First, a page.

Appleton's Cyclopedia of American Biography, edited by James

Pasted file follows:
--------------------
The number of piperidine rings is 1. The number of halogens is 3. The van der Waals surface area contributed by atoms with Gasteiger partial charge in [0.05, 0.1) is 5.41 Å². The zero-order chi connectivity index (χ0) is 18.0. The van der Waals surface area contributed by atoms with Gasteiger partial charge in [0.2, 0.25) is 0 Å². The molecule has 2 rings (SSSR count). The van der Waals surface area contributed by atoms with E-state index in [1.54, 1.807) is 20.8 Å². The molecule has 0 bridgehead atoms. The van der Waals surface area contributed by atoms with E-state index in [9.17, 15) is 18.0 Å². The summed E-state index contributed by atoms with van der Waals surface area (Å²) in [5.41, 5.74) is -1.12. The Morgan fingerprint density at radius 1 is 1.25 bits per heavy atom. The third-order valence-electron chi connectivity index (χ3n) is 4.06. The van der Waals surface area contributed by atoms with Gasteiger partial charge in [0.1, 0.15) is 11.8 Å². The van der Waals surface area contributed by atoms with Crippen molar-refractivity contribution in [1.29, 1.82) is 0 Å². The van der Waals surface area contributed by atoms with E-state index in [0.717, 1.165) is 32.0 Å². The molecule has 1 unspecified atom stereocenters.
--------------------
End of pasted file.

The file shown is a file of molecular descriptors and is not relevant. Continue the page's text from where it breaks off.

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LAUDONNIERE, Rene de (lo'-don'-yair'), French colonist, born in France in the 16th century; died there after 1586. He professed the Reformed religion and accompanied Ribault, who was sent by Coligny in 1562 to found a colony in Florida which might serve as an asylum for the French Huguenots. This expedition failed, and Landonniere was charged in 1564 with the direction of a new one. Three vessels were given to him, and Charles IX. made him a present of 50,000 crowns. He took with him skillul workmen and several young gentlemen, who asked permission to follow him at their own expense. He landed in Florida on 22 June, and was well received by the natives. The next day he sailed up the river Mai, and began the erection of a fort, to which he gave the name of Caroline, in honor of King Charles. The young gentlemen that had accompanied him voluntarily soon complained of being forced to labor at the fortifications like ordinary workmen. Fearing that they would excite a mutiny, he sent the most turbulent of them back to France on one of his vessels. But the spirit of revolt increased among the new colonists, and he removed part of them from the fort and sent them to explore the country under the orders of his lieutenant. A few days afterward some sailors fled, taking with them the two boats that had been employed in procuring provisions, and finally others, who had left France solely with the view of making their fortunes rapidly, seized one of his ships and went cruising in the Gulf of Mexico. In this condition of affairs Laudonniere could no longer count on securing the possession of Florida to France. Moreover, the savages, who had been rendered discontented by deserters, refused to supply the colonists with provisions any longer, and they were soon threatened with famine. They lived for some time on acorns and roots, and when they were at the last extremity they were saved by the arrival of Captain John Hawkins, 3 August, 1565. He supplied them with provisions, and sold one of his ships to Laudonniere, in which the latter purposed returning to France. He was waiting for a favorable wind to set sail, when Jean Ribault arrived with seven vessels, and informed Laudonniere that his loyalty was suspected by the French court, and that he had been deprived of the governorship of Florida. This intelligence only made him the more eager to reach France in order to justify himself. His departure, however, was delayed by the appearance of a Spanish fleet, under the command of Don Pedro Menendez. Ribault sailed out to meet the Spanish fleet, leaving Laudonnidre, who was sick, in the fort with about a hundred men, scarcely twenty of whom were capable of bearing arms. The Spaniards who succeeded in landing above the fort profited by the departure of Ribault, and carried it by storm. They massacred all the sick, as well as the women and children, and hanged. such of the soldiers as fell into their hands. Laudonnidre, after vainly trying to delay the capture of the fort, cut his way through the Spaniards and plunged into the woods, where he found some of his soldiers that had escaped the massacre of their companions. He revived their courage, and, putting himself at their head, led them to the seashore during the night. Here he found a son of Ribault with three vessels. Laudonniere embarked on board of one of them with the intention of joining Ribault, but his ship was driven on the English coast. He stayed some time in Bristol to recruit his health, and then returned to France in 1566. He was coldly received at court, and spent the rest of his life in retirement. He wrote "L'histoire notable de la Floride, contenant les trois voyages faits en icelles par des capitaines et pilotes fran-e+ais" (Paris, 1586).
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